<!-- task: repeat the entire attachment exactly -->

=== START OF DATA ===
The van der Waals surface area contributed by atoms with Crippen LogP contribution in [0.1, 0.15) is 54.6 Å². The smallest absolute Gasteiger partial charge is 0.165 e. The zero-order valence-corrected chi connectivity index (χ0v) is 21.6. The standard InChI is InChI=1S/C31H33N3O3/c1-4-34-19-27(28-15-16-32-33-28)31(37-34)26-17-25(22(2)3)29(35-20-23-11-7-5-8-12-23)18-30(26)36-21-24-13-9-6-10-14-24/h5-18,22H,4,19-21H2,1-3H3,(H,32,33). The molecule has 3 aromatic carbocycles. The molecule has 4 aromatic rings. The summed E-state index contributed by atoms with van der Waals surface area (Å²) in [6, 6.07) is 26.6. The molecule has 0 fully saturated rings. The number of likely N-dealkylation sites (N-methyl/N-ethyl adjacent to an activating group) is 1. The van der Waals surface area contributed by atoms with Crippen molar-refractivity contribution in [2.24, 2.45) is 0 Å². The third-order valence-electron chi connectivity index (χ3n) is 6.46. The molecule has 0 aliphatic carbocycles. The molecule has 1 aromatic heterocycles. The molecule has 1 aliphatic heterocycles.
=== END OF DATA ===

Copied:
The van der Waals surface area contributed by atoms with Crippen LogP contribution in [0.1, 0.15) is 54.6 Å². The smallest absolute Gasteiger partial charge is 0.165 e. The zero-order valence-corrected chi connectivity index (χ0v) is 21.6. The standard InChI is InChI=1S/C31H33N3O3/c1-4-34-19-27(28-15-16-32-33-28)31(37-34)26-17-25(22(2)3)29(35-20-23-11-7-5-8-12-23)18-30(26)36-21-24-13-9-6-10-14-24/h5-18,22H,4,19-21H2,1-3H3,(H,32,33). The molecule has 3 aromatic carbocycles. The molecule has 4 aromatic rings. The summed E-state index contributed by atoms with van der Waals surface area (Å²) in [6, 6.07) is 26.6. The molecule has 0 fully saturated rings. The number of likely N-dealkylation sites (N-methyl/N-ethyl adjacent to an activating group) is 1. The van der Waals surface area contributed by atoms with Crippen molar-refractivity contribution in [2.24, 2.45) is 0 Å². The third-order valence-electron chi connectivity index (χ3n) is 6.46. The molecule has 0 aliphatic carbocycles. The molecule has 1 aromatic heterocycles. The molecule has 1 aliphatic heterocycles.